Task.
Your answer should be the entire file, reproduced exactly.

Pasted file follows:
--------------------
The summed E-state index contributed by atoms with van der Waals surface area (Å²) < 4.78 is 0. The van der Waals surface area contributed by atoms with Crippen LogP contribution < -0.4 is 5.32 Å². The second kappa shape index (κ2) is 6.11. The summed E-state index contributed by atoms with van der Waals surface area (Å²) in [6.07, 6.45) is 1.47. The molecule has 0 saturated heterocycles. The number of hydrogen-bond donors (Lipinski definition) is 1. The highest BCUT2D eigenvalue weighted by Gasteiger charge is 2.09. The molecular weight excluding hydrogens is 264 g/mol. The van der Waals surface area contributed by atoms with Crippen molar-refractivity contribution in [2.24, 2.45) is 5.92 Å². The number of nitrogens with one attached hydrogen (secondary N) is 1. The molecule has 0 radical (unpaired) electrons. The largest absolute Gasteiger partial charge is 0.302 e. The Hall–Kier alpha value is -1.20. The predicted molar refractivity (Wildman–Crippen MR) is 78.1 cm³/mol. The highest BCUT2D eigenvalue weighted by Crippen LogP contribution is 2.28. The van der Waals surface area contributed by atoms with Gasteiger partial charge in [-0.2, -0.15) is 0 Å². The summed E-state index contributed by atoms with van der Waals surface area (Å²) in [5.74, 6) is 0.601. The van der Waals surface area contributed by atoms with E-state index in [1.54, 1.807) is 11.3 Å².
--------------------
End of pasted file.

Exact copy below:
The summed E-state index contributed by atoms with van der Waals surface area (Å²) < 4.78 is 0. The van der Waals surface area contributed by atoms with Crippen LogP contribution < -0.4 is 5.32 Å². The second kappa shape index (κ2) is 6.11. The summed E-state index contributed by atoms with van der Waals surface area (Å²) in [6.07, 6.45) is 1.47. The molecule has 0 saturated heterocycles. The number of hydrogen-bond donors (Lipinski definition) is 1. The highest BCUT2D eigenvalue weighted by Gasteiger charge is 2.09. The molecular weight excluding hydrogens is 264 g/mol. The van der Waals surface area contributed by atoms with Crippen molar-refractivity contribution in [2.24, 2.45) is 5.92 Å². The number of nitrogens with one attached hydrogen (secondary N) is 1. The molecule has 0 radical (unpaired) electrons. The largest absolute Gasteiger partial charge is 0.302 e. The Hall–Kier alpha value is -1.20. The predicted molar refractivity (Wildman–Crippen MR) is 78.1 cm³/mol. The highest BCUT2D eigenvalue weighted by Crippen LogP contribution is 2.28. The van der Waals surface area contributed by atoms with Gasteiger partial charge in [-0.2, -0.15) is 0 Å². The summed E-state index contributed by atoms with van der Waals surface area (Å²) in [5.74, 6) is 0.601. The van der Waals surface area contributed by atoms with E-state index in [1.54, 1.807) is 11.3 Å².